MY name is James Hickey and I’ve lived in Kilbrien, Co Waterford all my life. I have been farming horses, sheep and cattle for 48 years and my son Benny is carrying on the tradition.
I’m married to Helen and I have six children; two daughters, Aoife and Eileen, and four sons: Kevin, Sean, Jamie and Benny.
If there’s any spare time off from the farm, I enjoy going to horse fairs, sales and races. Tallow and Ballinasloe are two regular trips and we have Tramore and Clonmel racecourses nearby
1. Congratulations on breeding Alfie’s Clover (Tajraasi - Aoife’s Clover, by Clover Hill) a top-10 Badminton and Burghley horse this year. Perhaps an easy question after Burghley, but was that latest result your proudest moment as a breeder?
My proudest moment as a breeder was seeing Alfie’s Clover rider Richard Jones punch the air with delight after two successful clear rounds in Burghley. It takes a special horse to be able to jump clear both cross-country and show jumping at five-star level and that horse continues to do so.
We were delighted for Richard as he’s been a very good friend and customer to us since he bought Alfie’s Clover as a three-year-old at Goresbridge Sales.
Four years ago, Richard invited Helen and myself over to watch them compete at Burghley as he lives just 15 minutes away.
That was a very kind gesture which we really appreciated and another proud moment watching Alfie’s Clover go round the most difficult of the five-star cross-country courses.
2. Tell us more about Aoife’s Clover.
Aoife’s Clover was the product of a few trips to Phillip Heenan – the proud owner of the sire Clover Hill. Myself and Benny made that journey up from Waterford to Tipperary for many years and it was an education. Philip was a gifted horseman and had an eye for matching up the right stallion and mare. His only ‘problem’ was he couldn’t be paid!
We used several of Philip’s stallions, including Ballinvella and Young Convinced, both thoroughbreds. Clover Hill was the main one of course, it didn’t matter if you had a Clover Hill colt or filly as they were both valuable. We’re getting to the last of the Clover Hills now but his name keeps coming up in pedigrees.
Aoife’s Clover was foaled in 1994 and was named after my daughter. She was out of a Hail Station - Rathlin Star mare, named April Princess, and she bred Alfie’s Clover, by the thoroughbred horse Tajraasi, 15 years ago. Tajraasi was imported by Sean Beston and the Walsh brothers from Clogheen, Co Tipperary.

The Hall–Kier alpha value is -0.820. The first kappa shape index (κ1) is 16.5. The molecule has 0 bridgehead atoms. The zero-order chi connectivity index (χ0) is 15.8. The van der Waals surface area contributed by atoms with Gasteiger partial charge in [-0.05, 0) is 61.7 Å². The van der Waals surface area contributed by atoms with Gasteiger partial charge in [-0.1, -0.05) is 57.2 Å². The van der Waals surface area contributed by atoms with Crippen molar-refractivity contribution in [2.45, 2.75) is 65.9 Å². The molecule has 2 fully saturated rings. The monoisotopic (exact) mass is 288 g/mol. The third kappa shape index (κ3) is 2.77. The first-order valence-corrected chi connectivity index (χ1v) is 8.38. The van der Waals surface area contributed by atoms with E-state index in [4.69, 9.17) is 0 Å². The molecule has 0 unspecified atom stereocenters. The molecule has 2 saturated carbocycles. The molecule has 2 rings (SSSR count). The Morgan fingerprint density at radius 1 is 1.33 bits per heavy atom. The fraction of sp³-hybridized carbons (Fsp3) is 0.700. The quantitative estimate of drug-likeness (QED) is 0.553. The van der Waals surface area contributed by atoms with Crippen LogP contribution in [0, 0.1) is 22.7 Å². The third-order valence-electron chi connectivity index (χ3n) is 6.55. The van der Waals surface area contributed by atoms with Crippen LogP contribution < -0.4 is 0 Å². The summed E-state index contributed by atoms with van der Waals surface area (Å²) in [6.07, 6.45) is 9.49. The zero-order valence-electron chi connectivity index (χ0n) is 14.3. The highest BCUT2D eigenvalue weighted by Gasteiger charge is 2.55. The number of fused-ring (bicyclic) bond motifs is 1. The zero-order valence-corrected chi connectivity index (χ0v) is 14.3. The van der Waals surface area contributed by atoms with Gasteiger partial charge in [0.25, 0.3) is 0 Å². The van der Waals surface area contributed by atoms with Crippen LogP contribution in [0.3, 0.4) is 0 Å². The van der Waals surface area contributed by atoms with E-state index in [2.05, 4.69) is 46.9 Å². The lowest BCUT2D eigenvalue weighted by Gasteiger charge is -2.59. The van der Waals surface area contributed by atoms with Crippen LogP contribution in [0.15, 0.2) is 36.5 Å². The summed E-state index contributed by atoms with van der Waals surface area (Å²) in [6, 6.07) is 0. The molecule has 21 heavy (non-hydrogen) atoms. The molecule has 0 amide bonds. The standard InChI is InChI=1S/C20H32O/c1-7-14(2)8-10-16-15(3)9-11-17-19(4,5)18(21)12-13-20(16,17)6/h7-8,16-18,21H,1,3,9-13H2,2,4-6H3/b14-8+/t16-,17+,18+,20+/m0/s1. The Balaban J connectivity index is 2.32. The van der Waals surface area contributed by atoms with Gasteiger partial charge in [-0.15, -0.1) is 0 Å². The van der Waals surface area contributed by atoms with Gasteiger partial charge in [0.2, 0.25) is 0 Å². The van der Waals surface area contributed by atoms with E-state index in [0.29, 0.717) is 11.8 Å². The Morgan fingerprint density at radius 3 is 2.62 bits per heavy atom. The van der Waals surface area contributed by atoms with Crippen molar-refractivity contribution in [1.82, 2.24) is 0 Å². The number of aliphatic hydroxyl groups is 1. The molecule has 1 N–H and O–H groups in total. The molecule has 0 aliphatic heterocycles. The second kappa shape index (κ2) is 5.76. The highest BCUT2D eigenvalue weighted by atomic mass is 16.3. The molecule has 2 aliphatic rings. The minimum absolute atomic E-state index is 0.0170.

3. You’ve a very traditional set-up, keeping a couple of broodmares on your dairy and sheep farm at the “foot of the Comeragh mountains”. Why do you breed sport horses?
Horses were always a big part of the farm. It’s both a love of horses and a family tradition.
4. How many broodmares do you have now?
We’ve a four-year-old mare by Tajraasi out of Carthy’s Cottage, a Puissance daughter of Aoife’s Clover, so she’s very closely related to Alfie’s Clover.
Then there is another Tajraasi mare, the five-year-old Conor’s Clover. Her dam is Carthy’s Cottage, so you have Tajraasi-Puissance-Clover Hill there in her pedigree. She has a filly foal at foot by Ulysses M25.
We have another Ulysses M25 colt foal this year out of our Irish Draught mare by Goldsmithcountry Oliver out of a Mountain Diamond - Dunkerrin Grey Mist mare named Vermount Irene.
There’s also two yearling fillies on the farm: a Sibon W filly out of Conor’s Clover and then a BCO Milton Z out of Kilbrien’s Brave Emma; she’s by the thoroughbred Sharifibad out of another Clover Hill mare I bred, Congress Clover.
James Hickey, breeder of Alfie's Clover, with his wife Helen
5. Describe your regime for keeping stock.
All stock are wintered inside and fed on haylage and nuts. They spend the summer mix grazing alongside sheep and cattle on the farm.
6. Do breeders get enough recognition?
Recognition for breeders is better than it used to be but a lot more needs to be done for the breeder.
There are a lot of parts to a good horse’s success; the rider, the owners, the producers, however, I feel it starts with the breeders.
7. If you could have bred any horse in history, which one would it be?
It would have to be Clover Hill. I think he is one of the greatest sires of all time.
8. It takes a team, who’s on yours?
I have four sons who all help out with the horses, going to the stallions and preparing for sales, etc.
9. Best advice you ever got?
The best advice I ever got was feed your foal from an early age.
10. Are breeders’ prefixes properly protected?
I would like to see them properly protected. It is easier now than it ever was to trace and follow a horse you bred through the internet but if the name is changed, it gets more difficult.
It is the buyer’s choice at the moment to change a horse’s name and it can cost a lot to change an international horse’s name.
But by doing so, at best, it makes it harder to identify the breeder who may have put in years of work building up family lines.